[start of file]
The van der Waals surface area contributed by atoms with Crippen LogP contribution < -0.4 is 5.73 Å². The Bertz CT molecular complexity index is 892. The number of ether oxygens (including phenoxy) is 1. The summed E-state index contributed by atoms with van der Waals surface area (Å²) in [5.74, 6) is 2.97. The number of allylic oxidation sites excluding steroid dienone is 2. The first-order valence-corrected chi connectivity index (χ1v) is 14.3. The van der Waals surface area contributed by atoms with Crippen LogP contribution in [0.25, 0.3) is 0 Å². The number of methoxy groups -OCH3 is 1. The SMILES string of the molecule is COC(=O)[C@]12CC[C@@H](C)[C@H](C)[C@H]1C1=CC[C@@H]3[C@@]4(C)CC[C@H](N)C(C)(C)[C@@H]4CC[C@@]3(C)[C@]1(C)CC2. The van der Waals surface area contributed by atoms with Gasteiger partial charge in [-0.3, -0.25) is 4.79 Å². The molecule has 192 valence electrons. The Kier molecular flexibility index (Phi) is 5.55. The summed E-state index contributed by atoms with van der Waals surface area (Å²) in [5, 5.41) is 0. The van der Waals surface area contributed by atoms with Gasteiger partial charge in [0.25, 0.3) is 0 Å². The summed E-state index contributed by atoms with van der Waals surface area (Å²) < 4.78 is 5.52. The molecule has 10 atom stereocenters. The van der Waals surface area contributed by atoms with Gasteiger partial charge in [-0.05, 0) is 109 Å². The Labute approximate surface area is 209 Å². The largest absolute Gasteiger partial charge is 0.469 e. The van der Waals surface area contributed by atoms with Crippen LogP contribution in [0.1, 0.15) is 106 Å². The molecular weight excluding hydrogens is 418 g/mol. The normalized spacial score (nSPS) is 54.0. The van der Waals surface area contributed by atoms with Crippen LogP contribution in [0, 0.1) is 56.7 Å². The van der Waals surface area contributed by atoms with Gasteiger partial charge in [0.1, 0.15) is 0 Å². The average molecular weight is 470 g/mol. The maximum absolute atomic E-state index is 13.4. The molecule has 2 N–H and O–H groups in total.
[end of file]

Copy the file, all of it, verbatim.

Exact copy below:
The van der Waals surface area contributed by atoms with Crippen LogP contribution < -0.4 is 5.73 Å². The Bertz CT molecular complexity index is 892. The number of ether oxygens (including phenoxy) is 1. The summed E-state index contributed by atoms with van der Waals surface area (Å²) in [5.74, 6) is 2.97. The number of allylic oxidation sites excluding steroid dienone is 2. The first-order valence-corrected chi connectivity index (χ1v) is 14.3. The van der Waals surface area contributed by atoms with Crippen LogP contribution in [0.25, 0.3) is 0 Å². The number of methoxy groups -OCH3 is 1. The SMILES string of the molecule is COC(=O)[C@]12CC[C@@H](C)[C@H](C)[C@H]1C1=CC[C@@H]3[C@@]4(C)CC[C@H](N)C(C)(C)[C@@H]4CC[C@@]3(C)[C@]1(C)CC2. The van der Waals surface area contributed by atoms with Gasteiger partial charge in [-0.3, -0.25) is 4.79 Å². The molecule has 192 valence electrons. The Kier molecular flexibility index (Phi) is 5.55. The summed E-state index contributed by atoms with van der Waals surface area (Å²) in [5, 5.41) is 0. The van der Waals surface area contributed by atoms with Gasteiger partial charge in [0.25, 0.3) is 0 Å². The summed E-state index contributed by atoms with van der Waals surface area (Å²) < 4.78 is 5.52. The molecule has 10 atom stereocenters. The van der Waals surface area contributed by atoms with Gasteiger partial charge in [-0.05, 0) is 109 Å². The Labute approximate surface area is 209 Å². The largest absolute Gasteiger partial charge is 0.469 e. The van der Waals surface area contributed by atoms with Crippen LogP contribution in [0.1, 0.15) is 106 Å². The molecular weight excluding hydrogens is 418 g/mol. The normalized spacial score (nSPS) is 54.0. The van der Waals surface area contributed by atoms with Crippen LogP contribution in [0, 0.1) is 56.7 Å². The van der Waals surface area contributed by atoms with Gasteiger partial charge in [0.1, 0.15) is 0 Å². The average molecular weight is 470 g/mol. The maximum absolute atomic E-state index is 13.4. The molecule has 2 N–H and O–H groups in total.